17 th INTERNATIONAL SEMINAR ON OLYMPIC STUDIES FOR POSTGRADUATE STUDENTS, 2009 July Professor Andy Miah, PhD University of the West of Scotland, UK Applied Ethics & the Olympic Movement Lecture 2 of 5 NEW MEDIA & THE OLYMPICS
This lecture is about the socio-political and philosophical dimensions of the Olympic Movement. It outlines the visible components of the Olympic philosophy within contemporary examples of the Olympic Movement’s activities. The mechanism for these discussions is the participatory potentialof new media participation, as a form of agora and democratized, meritocratic space.
The Role of the Media as a Mechanism for Pursuing Social Justice
The Trajectory of Olympic Media as a Controlled, Authoritarian Structure
The Emergence of New Forms of Olympic Media
The Democratization of Media Technologies
The Values of Citizen Journalists
The Rise of Non-Accredited Media
The Ethical Obligations of New Media and Host Cities
The Role of the Media as a Mechanism for Pursuing Social Justice Social Justice The Olympic Charter 2007
The Trajectory of Olympic Media as a Controlled, Authoritarian Structure What is the role of the media in your society? How has Olympic Media developed? Does the Olympic media fulfill its social obligation? How has the role of the media developed? Which media: news, entertainment, arts, documentary, sports? Are you an (academic) journalist?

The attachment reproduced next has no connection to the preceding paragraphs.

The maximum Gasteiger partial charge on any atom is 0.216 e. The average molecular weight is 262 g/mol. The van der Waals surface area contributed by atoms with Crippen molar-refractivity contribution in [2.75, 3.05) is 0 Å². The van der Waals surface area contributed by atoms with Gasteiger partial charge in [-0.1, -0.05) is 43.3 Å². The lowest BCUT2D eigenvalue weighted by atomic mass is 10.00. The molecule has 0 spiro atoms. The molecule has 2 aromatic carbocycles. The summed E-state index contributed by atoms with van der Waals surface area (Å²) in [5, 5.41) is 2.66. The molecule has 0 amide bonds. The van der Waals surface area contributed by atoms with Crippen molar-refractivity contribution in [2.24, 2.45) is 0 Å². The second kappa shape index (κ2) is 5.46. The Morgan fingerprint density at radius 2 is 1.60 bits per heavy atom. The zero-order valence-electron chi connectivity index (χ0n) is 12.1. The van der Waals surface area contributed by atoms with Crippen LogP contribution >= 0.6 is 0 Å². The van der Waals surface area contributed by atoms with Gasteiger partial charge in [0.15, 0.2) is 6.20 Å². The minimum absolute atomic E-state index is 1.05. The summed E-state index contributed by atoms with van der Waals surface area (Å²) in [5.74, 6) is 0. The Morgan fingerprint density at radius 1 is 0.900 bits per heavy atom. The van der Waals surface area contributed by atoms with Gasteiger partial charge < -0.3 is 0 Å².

Consider the Beijing 2008 Lighting Ceremony here in Ancient Olympia
The Trajectory of Olympic Media as a Controlled, Authoritarian Structure Since the negotiation of broadcast rights in the 1980s, the Olympics has a media that pays for their right to broadcast and report on the Games.
How does this affect its relationship to the Olympic Movement?
it is now a stakeholder, perhaps the primary stakeholder
It is governed by making good television, but this only partially coheres with reporting the news
In fact, the Games time media is predominantly not a news media, but a sport media.
However, in Beijing this year, the BBC news anchor will be there